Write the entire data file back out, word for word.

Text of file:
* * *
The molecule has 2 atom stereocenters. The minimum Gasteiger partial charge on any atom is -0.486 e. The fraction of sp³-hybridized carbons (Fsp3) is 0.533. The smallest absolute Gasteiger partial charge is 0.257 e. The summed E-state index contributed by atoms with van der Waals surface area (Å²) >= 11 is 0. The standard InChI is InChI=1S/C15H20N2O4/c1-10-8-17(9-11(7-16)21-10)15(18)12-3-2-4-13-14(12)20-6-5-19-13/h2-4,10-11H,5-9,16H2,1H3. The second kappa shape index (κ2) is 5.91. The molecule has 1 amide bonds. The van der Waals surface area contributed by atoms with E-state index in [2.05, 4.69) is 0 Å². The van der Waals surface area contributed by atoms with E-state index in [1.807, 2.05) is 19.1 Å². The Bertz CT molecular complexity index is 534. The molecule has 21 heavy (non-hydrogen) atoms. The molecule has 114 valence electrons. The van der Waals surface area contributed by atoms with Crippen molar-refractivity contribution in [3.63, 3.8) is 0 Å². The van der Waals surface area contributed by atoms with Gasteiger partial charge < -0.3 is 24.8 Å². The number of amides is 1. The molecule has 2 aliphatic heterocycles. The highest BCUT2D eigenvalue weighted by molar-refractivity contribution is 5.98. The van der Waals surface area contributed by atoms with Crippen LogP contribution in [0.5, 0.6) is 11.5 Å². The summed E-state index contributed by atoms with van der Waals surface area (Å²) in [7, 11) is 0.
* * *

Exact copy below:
The molecule has 2 atom stereocenters. The minimum Gasteiger partial charge on any atom is -0.486 e. The fraction of sp³-hybridized carbons (Fsp3) is 0.533. The smallest absolute Gasteiger partial charge is 0.257 e. The summed E-state index contributed by atoms with van der Waals surface area (Å²) >= 11 is 0. The standard InChI is InChI=1S/C15H20N2O4/c1-10-8-17(9-11(7-16)21-10)15(18)12-3-2-4-13-14(12)20-6-5-19-13/h2-4,10-11H,5-9,16H2,1H3. The second kappa shape index (κ2) is 5.91. The molecule has 1 amide bonds. The van der Waals surface area contributed by atoms with E-state index in [2.05, 4.69) is 0 Å². The van der Waals surface area contributed by atoms with E-state index in [1.807, 2.05) is 19.1 Å². The Bertz CT molecular complexity index is 534. The molecule has 21 heavy (non-hydrogen) atoms. The molecule has 114 valence electrons. The van der Waals surface area contributed by atoms with Crippen molar-refractivity contribution in [3.63, 3.8) is 0 Å². The van der Waals surface area contributed by atoms with Gasteiger partial charge < -0.3 is 24.8 Å². The number of amides is 1. The molecule has 2 aliphatic heterocycles. The highest BCUT2D eigenvalue weighted by molar-refractivity contribution is 5.98. The van der Waals surface area contributed by atoms with Crippen LogP contribution in [0.5, 0.6) is 11.5 Å². The summed E-state index contributed by atoms with van der Waals surface area (Å²) in [7, 11) is 0.